The Main Event involved State Senate District 19, which is wide open following the announced retirement of Brenda Gilmore. Although five Democrats qualified for the office, three were present for the forum. Jerry Maynard, Charlane Oliver and Ludye Wallace each presented their backgrounds and qualifications for office. Barry Barlow and Rossi Turner, although on the ballot, were not present for the forum. Each candidate shared their own unique set of qualifications and experiences which they said made them the best person for the position.
Maynard has been active in Nashville community affairs since 1995 and previously served on the Metro Council, and in numerous positions on boards and organizations, including faith-based groups, nonprofits, the private sector and government service to get things done to help people, including raising money for NMAAM, the NorthWest YMCA, Nashville General Hospital and other notable accomplishments, not the least of which was helping nearly 200 families transition from shelters to homes.
Oliver is nationally recognized for her work, particularly in the area of voter rights, including being the co-founder and co-executive director of The Equity Alliance, a nonprofit that works to build independent political power among the Black electorate and end voter suppression in Tennessee, a state with one of the lowest voter participation rates in the nation. Her organization led a statewide coalition that registered 91,000 Black and brown Tennesseans to vote for the 2018 midterms, increased Black voter turnout by 413 percent, scored two legal voting rights victories against the Tennessee Secretary of State, and is responsible for electing the most diverse and progressive Metro Council in the city’s history.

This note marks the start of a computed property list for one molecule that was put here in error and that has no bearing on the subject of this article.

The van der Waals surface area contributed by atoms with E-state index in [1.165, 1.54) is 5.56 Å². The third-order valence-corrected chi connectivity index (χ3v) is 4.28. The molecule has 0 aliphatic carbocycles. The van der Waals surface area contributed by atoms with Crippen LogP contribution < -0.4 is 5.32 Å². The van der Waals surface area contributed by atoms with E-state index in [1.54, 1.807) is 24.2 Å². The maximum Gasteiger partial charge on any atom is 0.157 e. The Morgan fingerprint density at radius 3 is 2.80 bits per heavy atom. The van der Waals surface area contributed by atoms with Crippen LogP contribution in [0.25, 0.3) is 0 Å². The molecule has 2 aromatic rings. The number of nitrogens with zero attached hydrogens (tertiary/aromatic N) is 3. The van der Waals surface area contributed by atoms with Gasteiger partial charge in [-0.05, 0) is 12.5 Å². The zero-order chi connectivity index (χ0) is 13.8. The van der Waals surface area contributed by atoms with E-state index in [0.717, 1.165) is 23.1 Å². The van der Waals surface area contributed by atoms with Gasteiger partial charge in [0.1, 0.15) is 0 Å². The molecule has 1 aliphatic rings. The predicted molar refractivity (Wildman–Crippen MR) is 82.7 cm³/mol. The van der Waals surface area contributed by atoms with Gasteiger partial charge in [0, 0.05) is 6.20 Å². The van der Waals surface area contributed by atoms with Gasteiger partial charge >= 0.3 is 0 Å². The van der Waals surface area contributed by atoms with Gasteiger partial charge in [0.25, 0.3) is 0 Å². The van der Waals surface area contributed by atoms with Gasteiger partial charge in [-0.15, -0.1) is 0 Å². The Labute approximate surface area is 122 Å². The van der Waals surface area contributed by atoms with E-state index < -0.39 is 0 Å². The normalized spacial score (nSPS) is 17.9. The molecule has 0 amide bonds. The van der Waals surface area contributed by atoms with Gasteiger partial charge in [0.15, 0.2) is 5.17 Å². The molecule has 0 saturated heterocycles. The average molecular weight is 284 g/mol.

Wallace shared his experience as an elected official, serving for 28 years on the Nashville Metro Council, as well as heading the Nashville NAACP and working to get things done, including an accomplishment of which he is quite proud, in helping facilitate the acquisition of the Tennessee Titans through his work on the council. He gave examples of how his experience in the government and knowledge of its inner workings for almost three decades has prepared him to take the next step.
Early voting runs July 15 through July 30, and Election Day is Thursday, August 4. The ballot, 20 pages long, is the longest in Nashville history, and long lines should be expected. If you qualify, you really should request your absentee ballot as soon as possible and mail it in early. Check on persons over 60 who automatically qualify, and help them through the process; it’s easy, and remember you will need extra postage and it must be signed and sent through the US Postal Service only. You may download the request form online or call the Election Commision at 615-862-8800, Monday – Friday between 8:00 a.m. and 4:30 p.m. to have one mailed to you. The deadline to request an absentee ballot is July 28, and it must be returned and received by the Election Commission, through the US mail, by Election Day, so do it early.